Step 1: Materials
Paper or cardboard to lay out a design & template
Pen or pencil
Band saw or jig saw - either would work
Sandpaper - various grits 100 - 220
Glue or epoxy for strength
Router with engraving bit & round-over bit
Picture hanging clips
Chisel & hammer
Step 2: Design & Layout
First was to determine the size of horseshoe I wanted to make. I drew several different sizes on paper and held them up to compare. I wanted something large enough to be seen across a room and not too small that I would have difficulty getting the names on it. I finally decided on a horseshoe about 8" wide and 11" tall. The thickness was determined by the size of the oak board I already had buy could be anywhere from 3/4" to 1 1/2". This size could be modified to suit your needs.
I cut out my template. I could not make a template that looked good on both sides, so I opted to use only one half of my template by cutting it down the middle at the bottom of the horseshoe. I could then reverse the template to get a mirror image for the other side of the horseshoe.
Later I decided to add the heart to the front of the horseshoe and the smaller heart on the backside too. You could draw out these shapes on the boards now as well.
Step 3: Start Cutting
Then cut out the heart shapes. The larger heart I cut it down the middle to make it thinner as I did not want a thick piece of wood glued to the front of the horseshoe. The smaller heart, I used walnut for contrasting color, may need to be thinner as well depending on the thickness of the walnut board you have available.
Step 4: Sanding & Smoothing
After the sanding is complete, you can separate the two pieces of wood. Then you will want to smooth over the edges with a router and a round over bit. This can also be accomplished by sanding over the edges or using a small hand plane to remove the sharp edges. If using a router, be sure to clamp your pieces to a solid work surface to keep it from moving while using the router.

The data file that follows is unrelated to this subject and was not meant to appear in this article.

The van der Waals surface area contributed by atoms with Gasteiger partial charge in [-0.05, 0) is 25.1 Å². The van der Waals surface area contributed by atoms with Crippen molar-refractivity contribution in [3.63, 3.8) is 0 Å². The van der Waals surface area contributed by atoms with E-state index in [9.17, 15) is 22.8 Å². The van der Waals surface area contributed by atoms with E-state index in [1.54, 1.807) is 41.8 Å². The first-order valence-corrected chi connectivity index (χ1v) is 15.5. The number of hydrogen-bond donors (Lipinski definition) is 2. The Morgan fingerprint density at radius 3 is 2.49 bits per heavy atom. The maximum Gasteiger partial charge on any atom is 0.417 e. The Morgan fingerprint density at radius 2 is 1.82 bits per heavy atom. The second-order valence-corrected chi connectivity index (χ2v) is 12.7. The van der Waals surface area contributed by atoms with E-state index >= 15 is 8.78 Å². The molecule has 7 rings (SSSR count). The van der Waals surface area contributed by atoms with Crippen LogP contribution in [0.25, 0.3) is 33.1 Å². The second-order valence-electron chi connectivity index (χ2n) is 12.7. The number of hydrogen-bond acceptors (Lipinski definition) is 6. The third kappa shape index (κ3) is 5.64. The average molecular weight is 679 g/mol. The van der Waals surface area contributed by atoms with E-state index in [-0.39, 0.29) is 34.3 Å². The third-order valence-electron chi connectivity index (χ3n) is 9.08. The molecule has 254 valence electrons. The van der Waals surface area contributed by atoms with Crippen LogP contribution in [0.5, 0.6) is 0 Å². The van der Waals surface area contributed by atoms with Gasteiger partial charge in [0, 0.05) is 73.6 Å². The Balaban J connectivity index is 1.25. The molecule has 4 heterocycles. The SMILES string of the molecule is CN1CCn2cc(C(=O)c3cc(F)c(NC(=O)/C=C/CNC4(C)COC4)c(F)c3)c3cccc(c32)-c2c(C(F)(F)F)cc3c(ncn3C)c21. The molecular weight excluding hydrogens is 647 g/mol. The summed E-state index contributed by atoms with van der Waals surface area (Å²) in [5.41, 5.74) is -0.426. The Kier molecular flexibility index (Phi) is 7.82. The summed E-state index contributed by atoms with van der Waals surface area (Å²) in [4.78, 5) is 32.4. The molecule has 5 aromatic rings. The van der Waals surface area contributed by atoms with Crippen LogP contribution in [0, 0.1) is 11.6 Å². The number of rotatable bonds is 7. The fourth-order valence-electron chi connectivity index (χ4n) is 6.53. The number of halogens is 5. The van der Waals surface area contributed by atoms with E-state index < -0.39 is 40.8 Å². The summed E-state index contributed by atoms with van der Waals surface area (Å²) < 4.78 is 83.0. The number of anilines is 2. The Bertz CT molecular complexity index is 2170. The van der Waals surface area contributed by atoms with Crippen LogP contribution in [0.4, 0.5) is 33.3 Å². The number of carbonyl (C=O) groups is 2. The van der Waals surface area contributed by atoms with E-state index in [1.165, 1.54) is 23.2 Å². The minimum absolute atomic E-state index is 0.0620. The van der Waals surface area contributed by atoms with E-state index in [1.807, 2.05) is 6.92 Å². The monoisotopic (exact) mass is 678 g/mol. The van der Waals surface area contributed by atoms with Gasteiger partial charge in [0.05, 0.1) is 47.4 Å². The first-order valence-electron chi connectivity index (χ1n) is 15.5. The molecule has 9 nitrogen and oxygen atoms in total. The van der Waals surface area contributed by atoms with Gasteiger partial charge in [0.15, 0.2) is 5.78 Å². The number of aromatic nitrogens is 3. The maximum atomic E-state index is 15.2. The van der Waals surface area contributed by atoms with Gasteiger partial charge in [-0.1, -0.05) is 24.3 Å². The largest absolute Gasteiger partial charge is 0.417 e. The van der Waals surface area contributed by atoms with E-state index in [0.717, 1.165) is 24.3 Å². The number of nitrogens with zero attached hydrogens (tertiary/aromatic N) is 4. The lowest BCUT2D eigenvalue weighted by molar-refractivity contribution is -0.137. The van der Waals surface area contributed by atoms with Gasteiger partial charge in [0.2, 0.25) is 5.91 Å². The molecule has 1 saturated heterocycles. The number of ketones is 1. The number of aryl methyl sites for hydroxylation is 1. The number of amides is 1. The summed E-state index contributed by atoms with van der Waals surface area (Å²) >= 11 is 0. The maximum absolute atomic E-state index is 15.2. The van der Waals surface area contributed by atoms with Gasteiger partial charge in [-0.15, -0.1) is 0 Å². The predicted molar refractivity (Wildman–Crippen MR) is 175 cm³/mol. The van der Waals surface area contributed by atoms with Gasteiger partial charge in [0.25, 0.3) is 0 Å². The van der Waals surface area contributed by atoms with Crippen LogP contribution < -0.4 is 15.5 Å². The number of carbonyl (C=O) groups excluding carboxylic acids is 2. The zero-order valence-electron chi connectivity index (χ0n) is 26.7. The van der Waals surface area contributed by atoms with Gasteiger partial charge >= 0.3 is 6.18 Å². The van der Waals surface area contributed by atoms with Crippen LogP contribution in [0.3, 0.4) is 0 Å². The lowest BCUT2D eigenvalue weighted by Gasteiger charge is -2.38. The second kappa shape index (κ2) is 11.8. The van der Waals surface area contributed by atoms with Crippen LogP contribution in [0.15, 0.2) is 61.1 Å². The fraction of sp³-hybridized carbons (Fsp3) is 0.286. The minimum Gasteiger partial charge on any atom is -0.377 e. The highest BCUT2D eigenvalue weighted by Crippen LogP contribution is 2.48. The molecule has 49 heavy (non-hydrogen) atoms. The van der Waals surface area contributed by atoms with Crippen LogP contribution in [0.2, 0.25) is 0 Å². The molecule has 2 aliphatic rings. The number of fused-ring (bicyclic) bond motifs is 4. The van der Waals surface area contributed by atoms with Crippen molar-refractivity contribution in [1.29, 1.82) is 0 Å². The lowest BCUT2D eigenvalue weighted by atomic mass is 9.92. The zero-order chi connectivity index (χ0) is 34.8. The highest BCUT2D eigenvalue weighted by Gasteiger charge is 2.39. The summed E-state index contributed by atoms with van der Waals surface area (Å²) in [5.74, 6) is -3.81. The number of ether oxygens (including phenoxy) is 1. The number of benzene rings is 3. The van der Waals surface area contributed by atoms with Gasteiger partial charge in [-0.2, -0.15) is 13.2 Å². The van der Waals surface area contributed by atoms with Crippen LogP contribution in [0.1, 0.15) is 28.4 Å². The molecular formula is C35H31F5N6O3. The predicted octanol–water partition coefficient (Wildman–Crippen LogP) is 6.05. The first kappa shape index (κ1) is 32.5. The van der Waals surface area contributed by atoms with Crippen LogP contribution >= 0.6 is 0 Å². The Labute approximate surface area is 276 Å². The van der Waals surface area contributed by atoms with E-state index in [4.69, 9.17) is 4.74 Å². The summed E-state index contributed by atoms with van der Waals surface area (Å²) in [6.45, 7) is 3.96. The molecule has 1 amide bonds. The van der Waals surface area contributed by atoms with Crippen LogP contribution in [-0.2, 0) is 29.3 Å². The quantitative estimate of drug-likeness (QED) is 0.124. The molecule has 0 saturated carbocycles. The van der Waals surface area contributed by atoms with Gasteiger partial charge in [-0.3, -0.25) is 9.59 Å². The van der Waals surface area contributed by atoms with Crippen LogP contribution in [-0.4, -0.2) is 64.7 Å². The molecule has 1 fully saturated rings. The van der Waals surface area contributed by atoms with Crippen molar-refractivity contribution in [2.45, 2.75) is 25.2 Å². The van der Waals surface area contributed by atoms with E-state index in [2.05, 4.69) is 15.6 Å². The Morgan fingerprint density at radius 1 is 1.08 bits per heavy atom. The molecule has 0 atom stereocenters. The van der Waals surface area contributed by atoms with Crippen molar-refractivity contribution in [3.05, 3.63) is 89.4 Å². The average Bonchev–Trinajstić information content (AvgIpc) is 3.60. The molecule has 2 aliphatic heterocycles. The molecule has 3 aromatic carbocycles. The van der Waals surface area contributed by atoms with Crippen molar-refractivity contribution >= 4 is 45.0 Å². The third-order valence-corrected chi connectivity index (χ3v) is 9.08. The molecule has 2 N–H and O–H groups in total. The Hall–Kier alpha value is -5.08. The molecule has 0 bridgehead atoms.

Step 5: Gluing Together
For the second attempt, I used Dap Rapid Fuse wood glue, more like a superglue for wood. You could also use epoxy, it would be your choice. While clamping, it would also be wise to use the offcuts to place against the edges to give a better surface to use when clamping them together.
After the glue has had plenty of time to dry, remove any excess glue with a knife or sandpaper being cautious not to harm the surface of your work.
Because I used a butt joint, I chose to glue a heart on the front of the bottom to give it more holding power to the jointed pieces. I didn't want this thing to come apart. (I should note that it would be best to glue this on later, after routering out the names) For the same reason, I added the smaller heart to the backside by tracing around the piece of walnut heart then chiseling out the shape to allow the small heart to slide into the hole. Once that glue set up, I gave the whole piece a good sanding.
Step 6: Design Layout
Now your ready for the router. If you are uncomfortable with using a router, you could use a dremel tool or paint the names onto the horseshoe. This is really a personal preference. To keep my router level with the horseshoe, I use the offcutts to give the router more surface area to rest on to keep it from tipping over since I was working with a narrow piece of wood. An alternative would be to use the router before cutting the shapes out of the original workpiece, again, it's personal preference.
After I was done with the router, I lightly sanded the lettering then painted the grooves to make them stand out better. Now is the time to glue on the larger heart which is where I included the couple's wedding date. Once all the glue and paint is dry, it's ready for a clearcoat.
Step 7: Finishing Up
While the clearcoat dries, I found some small twine my wife had. She helped me braid it into a thicker rope, only about a foot long. I tied off one end and determined the length I wanted before tying off the other end and cutting off the remainder. This will be used to hang the horseshoe for display on a wall. To attach it to the horseshoe, I used two small triangle wire loops that can be screwed into the wood. First, I drilled pilot holes. I didn't want the wood to split after all this work. After attaching the hangers, I tied the twine rope to them. Now I can call this project complete. I wrapped it up and my wife sent it off to the newlyweds; we weren't able to attend the wedding. Now this new couple have a memento to display which is a constant reminder of the day they wed each other.